The hospitality industry is one of the most attractive industries out there because of the low barriers to entry and the sheer availability of jobs. In fact, food services provide almost a quarter of the working population with their very first jobs after primary education, as well as quite a few jobs during schooling. In fact, in 2004, hospitality commanded five times as many entrants than any other industry, and it continues to comprise eight percent of all jobs in the entire country.
What Does the Future Hold for Hospitality?
Currently, the growth rate is very high, and the range of careers in hospitality means that qualified individuals stand to grab the best jobs. Although you might initially think of fast-food jobs as indicative of the industry, there’s actually a huge assortment of placement opportunities in restaurants, hotels and more. You could end up creating original dishes in sports establishments, catering businesses and even resorts. To gain first priority in these roles, you stand a much better chance if you display hospitality management abilities, such as those that might be gained in a hospitality management administration program.
Preparing for a Career in Hospitality
Because of the breadth of the industry and low barriers to entry, the hospitality field is especially attractive to high school and post-high school students. There are training seminars held in various locations for this group, but nothing quite so comprehensive as an exclusive, 18-month training course or associate’s degree. Clearly, the difference is one of preparedness, and the latter offers that in spades. If you know that a career in hospitality management is what you want, then an 18-month course is quite adequate to provide you with the full scope of skills and knowledge you need.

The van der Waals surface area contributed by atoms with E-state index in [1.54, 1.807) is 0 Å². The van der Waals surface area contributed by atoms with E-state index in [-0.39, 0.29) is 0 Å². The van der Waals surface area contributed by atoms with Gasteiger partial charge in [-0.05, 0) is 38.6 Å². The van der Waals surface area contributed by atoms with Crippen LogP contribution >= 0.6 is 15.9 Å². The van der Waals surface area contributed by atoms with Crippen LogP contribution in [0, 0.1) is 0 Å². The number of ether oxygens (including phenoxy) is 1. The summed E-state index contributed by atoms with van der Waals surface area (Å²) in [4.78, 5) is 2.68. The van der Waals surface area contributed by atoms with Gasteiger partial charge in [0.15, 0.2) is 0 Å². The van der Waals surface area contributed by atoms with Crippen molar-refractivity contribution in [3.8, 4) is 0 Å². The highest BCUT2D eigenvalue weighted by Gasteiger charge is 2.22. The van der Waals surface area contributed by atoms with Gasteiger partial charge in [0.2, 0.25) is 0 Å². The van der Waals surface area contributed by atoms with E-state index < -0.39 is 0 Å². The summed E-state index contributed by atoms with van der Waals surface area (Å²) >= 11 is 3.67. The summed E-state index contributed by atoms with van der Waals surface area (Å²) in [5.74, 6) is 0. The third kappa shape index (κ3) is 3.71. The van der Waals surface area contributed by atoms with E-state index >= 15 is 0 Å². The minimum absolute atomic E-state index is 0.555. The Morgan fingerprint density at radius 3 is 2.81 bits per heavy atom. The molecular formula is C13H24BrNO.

Getting an associate’s degree in hospitality can go a long way toward ensuring placement, whereas most entry-level applicants have little choice where they get hired. The understanding that you will have been trained under the watchful eyes of highly-regarded chefs and managers puts you in a prime position and gives you a clear advantage over employees who’ve only benefited from in-house programs. The latter is valuable work experience, of course, but it tends to be exclusive to that particular line of work and isn’t as comprehensive as a program granting an associate’s degree.
The Skills You Need to Out-Compete
Currently, a sizable percentage of the hospitality field does not display proficiency in the English language. Because it is a decidedly customer-service oriented field, employees strongly prefer new entrants who can make their customers comfortable during interactions. Even if English isn’t your primary language, proficiency in this soft skill is of paramount importance, because hospitality is the very definition of service as a dialogue. You need the skills and willingness to personalize your interaction with the customer.
An associate’s degree in hospitality takes care of the technical aspects of service as a dialogue, as well as familiarizing you with the so-called soft skills. The latter simply concerns with your natural carriage; or how you interact with people on a personal level. Being around respected industry teachers and capable students will familiarize you with the importance of interacting appropriately with customers, and how it leads to a better mutual experience. Armed with this knowledge, and a certification in hospitality management, you’ll be well-positioned for the placement of your choosing.